Belinda had come to the rescue there as well having cooked us a sausage casserole the night before and put it in the fridge, so 40 minutes later John and I had a nice meal, which we ate alfresco in the evening sun.   The rest of the evening was spent in the awning where we made a considerable dent in the stock of beer, which I had put in the fridge that morning, now this was living.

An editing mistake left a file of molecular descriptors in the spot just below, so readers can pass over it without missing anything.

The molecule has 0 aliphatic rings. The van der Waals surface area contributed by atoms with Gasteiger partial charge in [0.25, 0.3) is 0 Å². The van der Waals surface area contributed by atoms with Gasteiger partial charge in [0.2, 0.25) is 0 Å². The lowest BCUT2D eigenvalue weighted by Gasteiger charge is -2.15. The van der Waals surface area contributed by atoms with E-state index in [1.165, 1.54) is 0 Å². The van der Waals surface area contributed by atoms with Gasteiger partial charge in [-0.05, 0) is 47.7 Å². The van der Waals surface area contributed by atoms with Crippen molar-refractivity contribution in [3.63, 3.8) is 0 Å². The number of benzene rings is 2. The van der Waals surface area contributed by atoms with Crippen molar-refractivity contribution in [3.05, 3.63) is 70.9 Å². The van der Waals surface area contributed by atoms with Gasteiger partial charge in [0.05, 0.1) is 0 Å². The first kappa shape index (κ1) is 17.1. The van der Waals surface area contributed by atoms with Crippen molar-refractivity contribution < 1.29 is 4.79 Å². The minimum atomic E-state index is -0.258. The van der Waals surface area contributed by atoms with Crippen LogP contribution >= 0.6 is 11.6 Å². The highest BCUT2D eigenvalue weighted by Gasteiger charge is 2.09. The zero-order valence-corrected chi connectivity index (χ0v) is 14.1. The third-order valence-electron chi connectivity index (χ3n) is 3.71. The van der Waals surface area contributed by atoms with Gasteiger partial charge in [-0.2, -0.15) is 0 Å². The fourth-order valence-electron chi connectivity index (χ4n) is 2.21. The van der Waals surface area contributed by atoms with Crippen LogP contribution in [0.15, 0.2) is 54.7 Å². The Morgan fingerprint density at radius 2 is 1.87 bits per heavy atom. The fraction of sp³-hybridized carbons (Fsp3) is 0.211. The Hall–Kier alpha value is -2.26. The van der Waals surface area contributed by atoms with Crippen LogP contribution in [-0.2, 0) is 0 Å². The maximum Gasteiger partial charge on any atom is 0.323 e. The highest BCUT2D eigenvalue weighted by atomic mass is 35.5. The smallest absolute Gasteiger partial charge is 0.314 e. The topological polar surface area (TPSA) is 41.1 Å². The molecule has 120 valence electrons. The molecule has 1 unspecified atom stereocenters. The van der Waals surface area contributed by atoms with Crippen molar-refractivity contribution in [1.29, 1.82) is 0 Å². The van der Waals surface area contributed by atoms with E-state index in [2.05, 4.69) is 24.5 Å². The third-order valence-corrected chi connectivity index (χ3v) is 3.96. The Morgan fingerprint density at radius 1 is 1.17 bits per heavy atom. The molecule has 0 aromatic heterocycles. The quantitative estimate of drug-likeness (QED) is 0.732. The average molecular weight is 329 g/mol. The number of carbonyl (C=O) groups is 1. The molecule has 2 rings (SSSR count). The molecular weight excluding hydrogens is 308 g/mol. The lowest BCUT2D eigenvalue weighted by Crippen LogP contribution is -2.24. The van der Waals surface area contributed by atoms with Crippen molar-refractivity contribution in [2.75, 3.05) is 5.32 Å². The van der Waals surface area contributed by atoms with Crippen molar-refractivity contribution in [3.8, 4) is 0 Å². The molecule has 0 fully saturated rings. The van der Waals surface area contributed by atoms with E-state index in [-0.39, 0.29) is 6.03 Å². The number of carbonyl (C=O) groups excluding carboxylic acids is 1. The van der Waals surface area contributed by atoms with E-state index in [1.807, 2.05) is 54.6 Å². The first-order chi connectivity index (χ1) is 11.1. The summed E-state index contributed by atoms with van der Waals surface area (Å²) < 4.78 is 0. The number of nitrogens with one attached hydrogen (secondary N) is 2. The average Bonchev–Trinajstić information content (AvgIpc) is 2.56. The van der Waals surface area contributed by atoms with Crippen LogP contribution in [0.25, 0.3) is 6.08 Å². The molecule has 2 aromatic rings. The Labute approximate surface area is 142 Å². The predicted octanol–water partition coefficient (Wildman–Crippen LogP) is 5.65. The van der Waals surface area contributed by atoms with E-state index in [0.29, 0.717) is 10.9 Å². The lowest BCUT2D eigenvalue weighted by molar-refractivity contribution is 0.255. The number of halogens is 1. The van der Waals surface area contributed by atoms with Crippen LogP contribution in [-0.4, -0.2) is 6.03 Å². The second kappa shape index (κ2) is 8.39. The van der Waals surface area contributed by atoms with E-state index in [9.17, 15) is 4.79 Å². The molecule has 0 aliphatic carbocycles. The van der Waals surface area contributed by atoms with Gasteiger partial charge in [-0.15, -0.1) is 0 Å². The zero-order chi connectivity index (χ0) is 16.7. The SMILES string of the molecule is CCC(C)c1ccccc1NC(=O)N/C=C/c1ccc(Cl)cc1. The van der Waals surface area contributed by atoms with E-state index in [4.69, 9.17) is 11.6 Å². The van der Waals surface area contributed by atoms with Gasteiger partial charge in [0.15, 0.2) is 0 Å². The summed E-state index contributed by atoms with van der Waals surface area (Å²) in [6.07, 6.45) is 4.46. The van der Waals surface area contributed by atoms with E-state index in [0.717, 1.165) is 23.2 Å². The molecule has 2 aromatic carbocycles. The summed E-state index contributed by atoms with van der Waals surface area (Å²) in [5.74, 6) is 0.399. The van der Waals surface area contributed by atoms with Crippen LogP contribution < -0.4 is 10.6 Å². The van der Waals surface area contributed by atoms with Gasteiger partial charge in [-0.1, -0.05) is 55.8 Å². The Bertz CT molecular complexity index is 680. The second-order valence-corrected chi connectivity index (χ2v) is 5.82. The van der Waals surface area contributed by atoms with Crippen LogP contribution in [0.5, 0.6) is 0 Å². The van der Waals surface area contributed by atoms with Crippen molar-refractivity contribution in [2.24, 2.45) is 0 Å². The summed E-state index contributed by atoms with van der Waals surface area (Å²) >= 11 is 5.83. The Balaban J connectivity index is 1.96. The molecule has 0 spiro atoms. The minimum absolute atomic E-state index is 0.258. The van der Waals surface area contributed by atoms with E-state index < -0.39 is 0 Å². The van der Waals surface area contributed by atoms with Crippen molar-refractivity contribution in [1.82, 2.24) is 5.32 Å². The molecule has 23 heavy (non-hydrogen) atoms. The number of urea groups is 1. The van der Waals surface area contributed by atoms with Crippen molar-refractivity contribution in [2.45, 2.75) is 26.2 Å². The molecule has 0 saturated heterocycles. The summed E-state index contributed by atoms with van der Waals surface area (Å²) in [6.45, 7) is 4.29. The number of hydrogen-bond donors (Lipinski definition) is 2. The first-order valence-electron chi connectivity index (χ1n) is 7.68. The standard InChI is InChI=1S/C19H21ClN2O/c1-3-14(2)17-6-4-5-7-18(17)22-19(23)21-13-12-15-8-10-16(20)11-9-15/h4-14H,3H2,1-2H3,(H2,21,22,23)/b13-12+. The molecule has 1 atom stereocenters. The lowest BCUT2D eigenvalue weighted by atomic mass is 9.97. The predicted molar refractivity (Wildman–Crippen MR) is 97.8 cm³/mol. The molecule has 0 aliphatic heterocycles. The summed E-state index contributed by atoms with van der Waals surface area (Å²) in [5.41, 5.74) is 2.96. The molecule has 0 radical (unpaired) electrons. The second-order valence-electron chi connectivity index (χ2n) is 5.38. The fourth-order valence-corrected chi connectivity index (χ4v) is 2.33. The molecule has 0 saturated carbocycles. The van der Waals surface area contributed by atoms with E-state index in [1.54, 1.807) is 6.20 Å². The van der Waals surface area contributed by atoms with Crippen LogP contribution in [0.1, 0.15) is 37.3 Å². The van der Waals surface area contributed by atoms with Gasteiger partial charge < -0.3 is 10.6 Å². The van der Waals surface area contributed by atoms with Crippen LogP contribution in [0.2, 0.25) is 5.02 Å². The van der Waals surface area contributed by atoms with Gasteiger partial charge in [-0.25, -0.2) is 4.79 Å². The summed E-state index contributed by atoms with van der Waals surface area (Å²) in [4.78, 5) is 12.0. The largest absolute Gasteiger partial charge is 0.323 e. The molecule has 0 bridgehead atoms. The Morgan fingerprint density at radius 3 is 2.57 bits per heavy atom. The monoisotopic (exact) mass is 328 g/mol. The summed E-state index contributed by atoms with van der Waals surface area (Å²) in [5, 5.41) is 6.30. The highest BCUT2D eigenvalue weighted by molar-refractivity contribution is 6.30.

Sunday dawned as bright and warm as Saturday had been, we were in for another hot one.   Having spent a very comfortable night in the caravan, John and I were up and about by 7:30am and within the hour were tucking into a hearty breakfast of sausage, eggs and bacon and you guessed it, more tea.   Patrick arrived on the stroke of ten and we were off again.   We kept the antenna system the same as we had it the night before but after discussing out TVI problems of the night before we decided to reduce the output power of both rigs to 20 watts.   Conditions were fair to good on the HF rig with contacts into Wales and Scotland as well as most parts of the country.   Patrick was in his element with the HF side of things so John and I manned the 2m station where the band conditions were excellent; we were working well into Hertfordshire, Surrey, Suffolk, London and Kent.   I even managed a contact with Stevenage and District ARC where I did my M3 and 2E0 licenses, they were activating Cromer windmill in the village of Walkern just north of Stevenage, I am pleased to say we were giving them a stronger signal with 20 watts then they were giving us with 50 watts!